Peer-to-peer literacy projects are transforming the lives of people in Portlaoise Prison.
Forty-one per cent of incarcerated people in Ireland left school before the age of 14. As a result of educational and wider inequalities, the average literacy level of prisoners is much lower than the general population. During the last two years, the National Adult Literacy Agency (NALA) has been involved in several projects aimed at building the literacy skills and confidence of people who are imprisoned.
The first year
In February last year, following discussions between Laois and Offaly ETB, NALA and teachers from Portlaoise Prison’s Education Unit, it was agreed that NALA would provide training sessions to support the development of a peer-to-peer literacy ambassador programme. The project involved the students raising awareness of literacy among their peers and promoting how literacy can help build confidence, support relationships, health and general feelings of wellbeing.
In summer 2019, the literacy ambassadors planned a project to promote the prison’s Education Unit. They designed posters and flyers in plain English and displayed them on different floors, known as landings, throughout the prison. Promotional flyers were also distributed in prison laundry bags when they were collecting their laundry. One of the slogans the ambassadors used in the promotional materials was “We are here to help”.
The literacy ambassadors said that they gained a lot through their participation in the programme. They felt it helped them share the love of learning they had developed during their time in prison.
Many spoke of feeling like this was there opportunity to give something back to their community and to support others to develop their literacy skills and confidence. Their positive experiences as literacy ambassadors inspired the group to become even more ambitious. Teachers in the Education Unit have encouraged them to consider training as peer-to-peer literacy tutors.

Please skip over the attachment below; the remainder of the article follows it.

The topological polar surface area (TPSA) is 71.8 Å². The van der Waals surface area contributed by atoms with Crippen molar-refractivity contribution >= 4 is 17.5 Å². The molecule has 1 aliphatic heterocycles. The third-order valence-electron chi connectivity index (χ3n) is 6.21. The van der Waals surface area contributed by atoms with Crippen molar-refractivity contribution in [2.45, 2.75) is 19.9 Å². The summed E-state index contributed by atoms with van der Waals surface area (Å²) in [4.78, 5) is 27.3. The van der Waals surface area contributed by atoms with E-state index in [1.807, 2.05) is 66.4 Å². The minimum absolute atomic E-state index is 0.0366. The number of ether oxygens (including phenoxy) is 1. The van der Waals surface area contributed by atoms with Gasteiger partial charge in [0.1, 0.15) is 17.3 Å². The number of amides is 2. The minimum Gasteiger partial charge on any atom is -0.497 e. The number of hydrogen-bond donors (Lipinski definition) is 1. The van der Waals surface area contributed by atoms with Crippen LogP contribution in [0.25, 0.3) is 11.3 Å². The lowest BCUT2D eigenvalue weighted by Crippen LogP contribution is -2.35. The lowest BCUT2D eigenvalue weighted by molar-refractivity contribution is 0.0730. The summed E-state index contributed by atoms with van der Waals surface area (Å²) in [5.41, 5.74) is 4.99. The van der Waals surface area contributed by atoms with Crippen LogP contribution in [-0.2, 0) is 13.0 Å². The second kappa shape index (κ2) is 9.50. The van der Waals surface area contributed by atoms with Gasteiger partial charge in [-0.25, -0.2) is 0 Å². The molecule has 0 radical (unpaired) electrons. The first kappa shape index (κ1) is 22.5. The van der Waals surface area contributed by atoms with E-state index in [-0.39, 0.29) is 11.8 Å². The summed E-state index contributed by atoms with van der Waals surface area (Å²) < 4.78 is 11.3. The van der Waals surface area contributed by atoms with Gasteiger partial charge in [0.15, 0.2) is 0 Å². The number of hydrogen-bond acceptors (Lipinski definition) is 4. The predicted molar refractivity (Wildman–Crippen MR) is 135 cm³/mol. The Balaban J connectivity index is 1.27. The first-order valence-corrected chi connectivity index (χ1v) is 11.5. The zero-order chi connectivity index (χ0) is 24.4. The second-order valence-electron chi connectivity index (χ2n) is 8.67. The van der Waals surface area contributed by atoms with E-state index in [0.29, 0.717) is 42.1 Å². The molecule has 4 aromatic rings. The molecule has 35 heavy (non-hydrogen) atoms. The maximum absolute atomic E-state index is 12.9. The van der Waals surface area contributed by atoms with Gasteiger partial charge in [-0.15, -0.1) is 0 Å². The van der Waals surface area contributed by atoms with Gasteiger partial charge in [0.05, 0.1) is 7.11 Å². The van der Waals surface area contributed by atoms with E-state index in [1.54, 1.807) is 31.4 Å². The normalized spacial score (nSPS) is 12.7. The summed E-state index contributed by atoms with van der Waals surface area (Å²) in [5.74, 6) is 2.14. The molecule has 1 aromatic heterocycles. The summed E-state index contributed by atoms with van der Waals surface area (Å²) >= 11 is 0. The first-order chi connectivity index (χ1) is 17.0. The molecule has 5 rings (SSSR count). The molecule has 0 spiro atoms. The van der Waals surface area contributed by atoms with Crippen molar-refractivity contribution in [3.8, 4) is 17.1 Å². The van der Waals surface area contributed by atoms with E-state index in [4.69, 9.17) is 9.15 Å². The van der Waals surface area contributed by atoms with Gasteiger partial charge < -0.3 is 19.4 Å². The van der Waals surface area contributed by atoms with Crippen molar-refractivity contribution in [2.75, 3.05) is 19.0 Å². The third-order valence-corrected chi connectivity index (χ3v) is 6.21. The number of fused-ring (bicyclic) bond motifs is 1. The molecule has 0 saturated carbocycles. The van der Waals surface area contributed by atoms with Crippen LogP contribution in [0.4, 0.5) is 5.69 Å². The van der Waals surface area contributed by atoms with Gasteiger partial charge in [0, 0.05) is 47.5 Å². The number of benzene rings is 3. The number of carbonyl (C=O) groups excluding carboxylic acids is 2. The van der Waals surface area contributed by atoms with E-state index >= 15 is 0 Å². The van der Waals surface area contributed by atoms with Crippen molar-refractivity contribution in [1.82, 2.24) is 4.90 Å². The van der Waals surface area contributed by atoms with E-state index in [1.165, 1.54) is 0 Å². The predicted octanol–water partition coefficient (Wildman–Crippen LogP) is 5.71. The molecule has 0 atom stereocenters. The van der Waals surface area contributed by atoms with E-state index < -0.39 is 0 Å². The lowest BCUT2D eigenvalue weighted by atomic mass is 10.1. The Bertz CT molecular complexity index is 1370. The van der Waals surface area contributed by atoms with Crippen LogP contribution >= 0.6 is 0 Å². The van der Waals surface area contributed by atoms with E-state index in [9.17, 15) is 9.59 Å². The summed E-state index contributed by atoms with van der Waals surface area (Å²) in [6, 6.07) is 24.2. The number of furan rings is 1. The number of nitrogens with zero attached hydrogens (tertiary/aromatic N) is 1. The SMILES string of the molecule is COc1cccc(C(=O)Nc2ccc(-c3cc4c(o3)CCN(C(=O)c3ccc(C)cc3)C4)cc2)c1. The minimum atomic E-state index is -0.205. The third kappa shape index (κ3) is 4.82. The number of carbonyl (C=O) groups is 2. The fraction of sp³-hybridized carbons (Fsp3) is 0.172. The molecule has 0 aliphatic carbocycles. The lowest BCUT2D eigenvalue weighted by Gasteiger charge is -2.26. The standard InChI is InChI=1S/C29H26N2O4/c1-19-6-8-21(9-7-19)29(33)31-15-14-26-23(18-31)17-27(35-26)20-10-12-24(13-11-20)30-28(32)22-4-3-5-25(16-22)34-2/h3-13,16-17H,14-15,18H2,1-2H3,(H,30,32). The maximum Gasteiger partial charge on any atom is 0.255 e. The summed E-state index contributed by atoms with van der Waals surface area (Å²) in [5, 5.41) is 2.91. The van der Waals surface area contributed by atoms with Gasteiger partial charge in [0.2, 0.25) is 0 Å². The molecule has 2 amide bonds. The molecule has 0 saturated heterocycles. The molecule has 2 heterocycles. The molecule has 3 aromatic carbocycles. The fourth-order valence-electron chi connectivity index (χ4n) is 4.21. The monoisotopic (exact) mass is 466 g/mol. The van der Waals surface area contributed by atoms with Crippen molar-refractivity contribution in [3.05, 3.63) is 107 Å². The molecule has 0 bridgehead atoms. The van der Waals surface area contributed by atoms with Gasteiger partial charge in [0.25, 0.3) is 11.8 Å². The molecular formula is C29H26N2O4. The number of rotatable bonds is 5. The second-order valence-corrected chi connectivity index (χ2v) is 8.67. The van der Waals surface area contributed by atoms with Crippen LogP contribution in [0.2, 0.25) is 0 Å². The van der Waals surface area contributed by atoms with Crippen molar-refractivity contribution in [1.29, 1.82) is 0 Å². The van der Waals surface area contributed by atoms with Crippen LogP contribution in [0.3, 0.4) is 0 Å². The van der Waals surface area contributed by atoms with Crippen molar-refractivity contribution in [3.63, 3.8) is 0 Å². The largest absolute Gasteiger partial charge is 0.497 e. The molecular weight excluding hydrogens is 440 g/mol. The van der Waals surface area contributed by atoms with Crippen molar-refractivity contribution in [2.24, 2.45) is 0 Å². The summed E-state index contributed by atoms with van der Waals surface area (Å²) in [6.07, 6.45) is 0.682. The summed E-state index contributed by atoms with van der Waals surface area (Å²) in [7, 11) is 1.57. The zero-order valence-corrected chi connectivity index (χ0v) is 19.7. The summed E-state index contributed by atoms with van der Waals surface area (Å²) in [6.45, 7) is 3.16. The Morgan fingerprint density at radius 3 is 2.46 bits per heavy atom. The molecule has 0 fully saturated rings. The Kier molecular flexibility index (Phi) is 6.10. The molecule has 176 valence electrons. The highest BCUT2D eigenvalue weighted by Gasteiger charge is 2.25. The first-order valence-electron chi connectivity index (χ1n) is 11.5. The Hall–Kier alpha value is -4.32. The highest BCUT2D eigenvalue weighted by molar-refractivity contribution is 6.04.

Progress in 2020
A year later, six men from the group are about to graduate as literacy tutors. Despite the summer of lockdown and many hours of isolation in their cells, they have kept their determination to finish their portfolios. They have successfully completed their certificate in the NALA/WIT Developing Literacies 1, a module of the level six Higher Certificate in Arts in Literacy Development.
Message from the Minister for Further and Higher Education, Research, Innovation and Science Simon Harris TD for the graduating students
In their own words
Feedback from the students who have taken part in the tutor training programme has been overwhelmingly positive. The participants call themselves ‘The Peers’ and they are known throughout the prison for helping to remove the stigma associated with literacy and going back to education. On the prison landings, it is now a good thing to be seen with books under your arm. The positive impact of ‘The Peers’ is confirmed by teachers from the Education Unit who say that the numbers of people turning up for support has increased.
Here’s what some of the participants taking part in these prison literacy projects have to say:
“Others wouldn’t have an opportunity to come back to education without the work we are doing here.”
“Some people won’t go to the prison’s Education Unit to ask for help, but they will come to us.”
“Us doing this work is breaking down the stigma about literacy.”
“In the beginning, people see education as a quick way out of prison. They think ‘I’m going to play that game!’ But when they come to the Education Unit they see how it is here and they begin to enjoy it. It’s time away from the negativity of the landings, it’s completely different.”
“People who stay on the landings need to take drugs to survive it, but education can be a way of stopping that.”
“People say we are doing the right thing using our time here like this. Using it to be educated. Many see it as the best way to do time.”
“For me tutoring has been an opportunity to sit with people and to create a friendship with someone.”
For more information
To find out more about the prison literacy projects that NALA is involved in, please contact Ann Hegarty, NALA’s Training Co-ordinator at firstname.lastname@example.org